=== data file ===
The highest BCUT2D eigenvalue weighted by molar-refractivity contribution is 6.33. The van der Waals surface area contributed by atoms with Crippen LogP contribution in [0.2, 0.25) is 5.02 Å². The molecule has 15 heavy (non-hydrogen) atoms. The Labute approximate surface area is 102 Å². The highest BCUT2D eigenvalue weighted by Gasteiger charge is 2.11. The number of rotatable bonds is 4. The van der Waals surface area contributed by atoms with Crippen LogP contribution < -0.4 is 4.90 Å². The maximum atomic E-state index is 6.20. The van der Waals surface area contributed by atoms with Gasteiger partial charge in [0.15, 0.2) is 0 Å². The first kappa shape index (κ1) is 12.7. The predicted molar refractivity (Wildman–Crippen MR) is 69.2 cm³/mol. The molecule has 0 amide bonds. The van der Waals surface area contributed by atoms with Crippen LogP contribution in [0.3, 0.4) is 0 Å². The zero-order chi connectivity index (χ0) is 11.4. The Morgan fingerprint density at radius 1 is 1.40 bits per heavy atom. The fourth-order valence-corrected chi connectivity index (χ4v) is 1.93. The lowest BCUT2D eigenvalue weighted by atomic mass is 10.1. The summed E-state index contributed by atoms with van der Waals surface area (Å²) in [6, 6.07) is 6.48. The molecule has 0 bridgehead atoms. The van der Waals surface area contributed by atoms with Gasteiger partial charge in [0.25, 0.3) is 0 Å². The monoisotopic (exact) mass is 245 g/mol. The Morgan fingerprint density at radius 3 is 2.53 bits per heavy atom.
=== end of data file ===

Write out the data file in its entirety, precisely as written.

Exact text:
The highest BCUT2D eigenvalue weighted by molar-refractivity contribution is 6.33. The van der Waals surface area contributed by atoms with Crippen LogP contribution in [0.2, 0.25) is 5.02 Å². The molecule has 15 heavy (non-hydrogen) atoms. The Labute approximate surface area is 102 Å². The highest BCUT2D eigenvalue weighted by Gasteiger charge is 2.11. The number of rotatable bonds is 4. The van der Waals surface area contributed by atoms with Crippen LogP contribution < -0.4 is 4.90 Å². The maximum atomic E-state index is 6.20. The van der Waals surface area contributed by atoms with Gasteiger partial charge in [0.15, 0.2) is 0 Å². The first kappa shape index (κ1) is 12.7. The predicted molar refractivity (Wildman–Crippen MR) is 69.2 cm³/mol. The molecule has 0 amide bonds. The van der Waals surface area contributed by atoms with Crippen LogP contribution in [0.3, 0.4) is 0 Å². The zero-order chi connectivity index (χ0) is 11.4. The Morgan fingerprint density at radius 1 is 1.40 bits per heavy atom. The fourth-order valence-corrected chi connectivity index (χ4v) is 1.93. The lowest BCUT2D eigenvalue weighted by atomic mass is 10.1. The summed E-state index contributed by atoms with van der Waals surface area (Å²) in [6, 6.07) is 6.48. The molecule has 0 bridgehead atoms. The van der Waals surface area contributed by atoms with Gasteiger partial charge in [0.25, 0.3) is 0 Å². The monoisotopic (exact) mass is 245 g/mol. The Morgan fingerprint density at radius 3 is 2.53 bits per heavy atom.